Revendications  disponible en
Description  (Le texte OCR peut contenir des erreurs.)

United States Patent Johnson et al.

1 Jan. 14, 1975 l l LIGHT BEAM POSITION ENCODER APPARATUS Inventors: Roger L. Johnson, Monticello, lll.;

Frederick A. Ebeling, Dearborn, Mich.; James II. Parry, Champaign, Ill.

University of Illinois Foundation, Urbana, Ill.

Filed: May 7, 1973 Appl. No.: 358,020

[73] Assignee:

US. Cl 178/18, 340/365 P Int. Cl G08c 21/00 Field of Search 340/365 P, 365 S, 365 E, 340/166 R; 250/553, 271, 221, 338, 349,

References Cited UNITED STATES PATENTS 11/1969 Milroy 340/365 P 4/1970 Moll et a1 340/365 E 9/1971 Wooton et al 340/365 P OTHER PUBLICATIONS Betts et al., Light Beam Matrix Input Terminal," IBM Technical Disclosure Bulletin, Vol. No. 9, No. 5,

October 1966, pages 493-494.

Primary ExaminerThomas A. Robinson Attorney, Agent, or FirmMcrriam, Marshall, Shapiro & Klose [57] ABSTRACT An improved sequentially scanned crossed light beam position encoder including means for detecting and transmitting the address of interrupted light beams. means for electrically detecting the subsequent status of an initially detected interrupted beam and means for inhibiting subsequent transfer of the address of the initially detected interrupted beam in the event the -subsequent beam status at the address has not 9 Claims, 3 Drawing Figures X-PH. rR. ARRAY x zlg s n 30 PLEXEI? a 3? L 28 l \P; I DISPLAY 5 l 411 sum-210E E I Q I 22 1 u I \l l L I 1 Q L 9 0500051? XLED ARRAY ymas AND a MULT/ 1 DRIVERS Was 24 PLExER x-oe'rscr r-osrscr, 4 66 6/ 63 e2 RESET f; RESET FSTORAGE a5 74 76 Z 6 g 2 L67 0 s 77 68 r r 5 7 i r f, s COMPARATO? coMPARAmR 0 u T g 70 78 a2 DATA a0 a4 READY as RESET LOG/C FROM 0.4m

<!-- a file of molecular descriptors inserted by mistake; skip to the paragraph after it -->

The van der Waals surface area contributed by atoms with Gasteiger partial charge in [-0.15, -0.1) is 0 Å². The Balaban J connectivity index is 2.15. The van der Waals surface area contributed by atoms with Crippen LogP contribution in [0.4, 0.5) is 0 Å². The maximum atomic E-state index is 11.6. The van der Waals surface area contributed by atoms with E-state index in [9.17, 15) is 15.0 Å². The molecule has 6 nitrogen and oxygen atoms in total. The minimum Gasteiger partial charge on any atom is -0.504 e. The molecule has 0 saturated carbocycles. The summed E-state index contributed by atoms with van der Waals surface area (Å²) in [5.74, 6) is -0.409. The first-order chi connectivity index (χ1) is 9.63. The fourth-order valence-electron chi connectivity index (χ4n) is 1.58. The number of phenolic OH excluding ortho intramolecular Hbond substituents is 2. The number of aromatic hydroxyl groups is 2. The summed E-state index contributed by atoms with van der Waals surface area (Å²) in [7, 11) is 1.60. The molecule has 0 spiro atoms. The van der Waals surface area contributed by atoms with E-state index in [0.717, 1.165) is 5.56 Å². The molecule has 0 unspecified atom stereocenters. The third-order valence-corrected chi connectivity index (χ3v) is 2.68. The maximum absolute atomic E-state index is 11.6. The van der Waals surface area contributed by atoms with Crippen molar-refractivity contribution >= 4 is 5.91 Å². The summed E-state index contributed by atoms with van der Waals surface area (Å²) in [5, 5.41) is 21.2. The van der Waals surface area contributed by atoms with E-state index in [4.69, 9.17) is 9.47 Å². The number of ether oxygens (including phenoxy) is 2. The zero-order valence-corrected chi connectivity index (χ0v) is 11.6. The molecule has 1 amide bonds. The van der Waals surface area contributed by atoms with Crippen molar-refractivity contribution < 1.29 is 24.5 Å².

MIR/7!)? RESUME RESET LIGHT BEAM POSITION ENCODER APPARATUS This invention relates to position encoder apparatus and in particular to light beam position encoders for display devices.